$260
100 µl
APPLICATIONS
REACTIVITY
Human

Application Methods: Immunohistochemistry (Paraffin), Western Blotting

Background: T cell Ig- and mucin-domain-containing molecules (TIMs) are a family of transmembrane proteins expressed by various immune cells. TIM-1 (HAVCR1 (hepatitis A virus cellular receptor 1), KIM-1 (kidney injury molecule-1) was originally identified as a receptor for hepatitis A virus (1). TIM-1 also acts as a costimulatory receptor on T cells and following activation, associates with the TCR complex to upregulate signaling and cytokine production (2-5). Another TIM family member, TIM-4, is expressed by antigen presenting cells and is a ligand for TIM-1 (6). TIM-1 expressed by Th1 and Th17 cells was also recently shown to interact with P-selectin to mediate T cell trafficking during inflammation and autoimmune disease (7). NKT cells also express TIM-1, and engagement of TIM-1 on NKT cells leads to increased production of IL-4, but decreased production of IFN-gamma (8). TIM-1 is also a receptor for phosphatidylserine exposed by cells undergoing apoptosis. Detection of phosphatidylserine by TIM-1 expressed on NKT cells results in activation, proliferation, and cytokine production (9). Expression of TIM-1 on regulatory B cells is required for optimal production of IL-10. Mice lacking the TIM-1 mucin domain have decreased production of IL-10 by regulatory B cells, hyperactive T cells, increased levels of inflammatory cytokines, and enhanced severity of autoimmune disease (10,11). In addition, TIM-1 polymorphisms are associated with susceptibility to atopic diseases including asthma (12,13). Finally, expression of TIM-1 is increased in renal tubular epithelial cells following kidney injury (14).

$260
100 µl
APPLICATIONS
REACTIVITY
Human, Mouse, Rat

Application Methods: Immunofluorescence (Frozen), Immunoprecipitation, Western Blotting

Background: The potassium/chloride cotransporter 2 (KCC2, SLC12A5) is a neuron-specific transport protein responsible for regulating the cotransport of potassium and chloride ions. KCC2 uses the energy of the electrochemical potassium gradient to export chloride ions from cells, therefore maintaining intracellular chloride ion concentrations in mature neurons (1,2). The intracellular concentration of chloride ions determines the neuronal response to the inhibitory neurotransmitter GABA and glycine. As a result, KCC2 can play a critical role in regulating neuronal excitability in mature central nervous system neurons (3-5). Altered KCC2 expression and reduced KCC2 activity can result in an increase in intracellular chloride ion concentrations and subsequent hyperexcitability of neuronal systems. Cases of aberrant KCC2 function are associated with neurological disorders, such as multiple forms of epilepsy, neuropathic pain, and schizophrenia (6-10).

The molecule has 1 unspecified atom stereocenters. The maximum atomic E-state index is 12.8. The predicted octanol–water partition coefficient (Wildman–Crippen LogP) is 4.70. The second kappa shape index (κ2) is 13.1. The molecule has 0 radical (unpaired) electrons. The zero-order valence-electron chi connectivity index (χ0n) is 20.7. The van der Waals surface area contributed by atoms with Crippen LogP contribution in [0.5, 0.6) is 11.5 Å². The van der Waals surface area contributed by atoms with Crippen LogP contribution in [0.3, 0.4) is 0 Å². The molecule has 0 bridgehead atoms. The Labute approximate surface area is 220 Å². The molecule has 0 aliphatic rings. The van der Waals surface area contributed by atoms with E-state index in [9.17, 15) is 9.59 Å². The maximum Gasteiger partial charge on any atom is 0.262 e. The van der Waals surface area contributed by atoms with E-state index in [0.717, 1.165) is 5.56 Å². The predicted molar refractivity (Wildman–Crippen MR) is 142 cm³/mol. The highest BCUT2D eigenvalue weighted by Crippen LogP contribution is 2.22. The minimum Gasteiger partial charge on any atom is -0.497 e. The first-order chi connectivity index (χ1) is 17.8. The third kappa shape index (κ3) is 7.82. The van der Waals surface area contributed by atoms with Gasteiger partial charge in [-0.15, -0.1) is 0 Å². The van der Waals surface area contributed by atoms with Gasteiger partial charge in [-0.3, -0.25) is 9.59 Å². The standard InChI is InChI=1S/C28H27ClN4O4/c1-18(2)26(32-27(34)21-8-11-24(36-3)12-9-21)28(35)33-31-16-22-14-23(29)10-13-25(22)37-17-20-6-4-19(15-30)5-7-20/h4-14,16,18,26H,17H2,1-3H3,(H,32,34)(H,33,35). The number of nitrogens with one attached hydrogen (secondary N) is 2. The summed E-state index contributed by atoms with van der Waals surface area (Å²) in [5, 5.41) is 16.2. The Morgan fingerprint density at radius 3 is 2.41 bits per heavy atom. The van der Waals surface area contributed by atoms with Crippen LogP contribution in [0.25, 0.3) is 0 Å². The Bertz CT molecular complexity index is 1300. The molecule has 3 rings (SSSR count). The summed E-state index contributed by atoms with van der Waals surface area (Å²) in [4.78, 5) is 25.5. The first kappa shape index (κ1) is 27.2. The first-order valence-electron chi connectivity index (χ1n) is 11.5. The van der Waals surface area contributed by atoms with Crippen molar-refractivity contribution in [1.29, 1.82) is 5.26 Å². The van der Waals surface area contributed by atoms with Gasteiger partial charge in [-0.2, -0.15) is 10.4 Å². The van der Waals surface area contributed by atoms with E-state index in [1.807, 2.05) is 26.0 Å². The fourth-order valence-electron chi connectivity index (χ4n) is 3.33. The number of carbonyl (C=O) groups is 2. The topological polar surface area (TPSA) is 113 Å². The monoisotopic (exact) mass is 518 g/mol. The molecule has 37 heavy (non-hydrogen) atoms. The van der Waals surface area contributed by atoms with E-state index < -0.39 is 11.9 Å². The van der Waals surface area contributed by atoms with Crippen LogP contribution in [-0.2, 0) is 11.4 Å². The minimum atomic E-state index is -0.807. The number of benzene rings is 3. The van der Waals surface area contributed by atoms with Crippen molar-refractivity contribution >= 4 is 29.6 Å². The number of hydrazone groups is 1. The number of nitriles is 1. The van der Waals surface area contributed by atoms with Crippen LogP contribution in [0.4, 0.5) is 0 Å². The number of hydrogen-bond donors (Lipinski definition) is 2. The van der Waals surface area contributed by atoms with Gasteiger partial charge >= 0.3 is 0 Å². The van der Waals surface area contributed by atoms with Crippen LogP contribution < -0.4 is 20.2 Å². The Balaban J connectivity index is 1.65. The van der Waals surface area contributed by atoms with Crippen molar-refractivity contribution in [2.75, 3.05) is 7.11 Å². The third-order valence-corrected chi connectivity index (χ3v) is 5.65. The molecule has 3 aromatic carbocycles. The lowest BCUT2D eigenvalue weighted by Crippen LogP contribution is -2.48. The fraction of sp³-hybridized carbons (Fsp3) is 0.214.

$260
100 µl
APPLICATIONS
REACTIVITY
Mouse, Rat

Application Methods: Immunofluorescence (Frozen), Western Blotting

Background: The cytoskeleton consists of three types of cytosolic fibers: microfilaments (actin filaments), intermediate filaments and microtubules. Major types of intermediate filaments are distinguished and expressed in particular cell types: cytokeratins (epithelial cells), glial fibrillary acidic protein or GFAP (glial cells), desmin (skeletal, visceral and certain vascular smooth muscle cells), vimentin (mesenchyme origin) and neurofilaments (neurons). GFAP and vimentin form intermediate filaments in astroglial cells and modulate their motility and shape (1). In particular, vimentin filaments are present at early developmental stages, while GFAP filaments are characteristic of differentiated and mature brain astrocytes. Thus, GFAP is commonly used as a marker for intracranial and intraspinal tumors arising from astrocytes (2). Vimentin is present in sarcomas, but not carcinomas, and its expression is examined relative to other markers to distinguish between the two forms of neoplasm (3). Desmin is a myogenic marker expressed in early development that forms a network of filaments that extends across the myofibril and surrounds Z discs. The desmin cytoskeleton provides a connection among myofibrils, organelles and the cytoskeleton (4). Desmin knockout mice develop cardiomyopathy, skeletal and smooth muscle defects (5). In humans, desmin related myopathies might be caused by mutations in the corresponding desmin gene or in proteins with which desmin interacts, including αB-crystallin and synemin. Disorganized desmin filaments and the accumulation of protein aggregates comprised predominantly of desmin characterize desmin-related myopathies (reviewed in 6,7).

$131
1 ml
This Cell Signaling Technology antibody is immobilized via covalent binding of primary amino groups to N-hydroxysuccinimide (NHS)-activated sepharose beads. Anti-mouse IgG (H+L), F(ab')2 Fragment (Sepharose Bead Conjugate) is useful for the immunoprecipitation of antibodies raised in mice.
APPLICATIONS
REACTIVITY
Mouse

Application Methods: Immunoprecipitation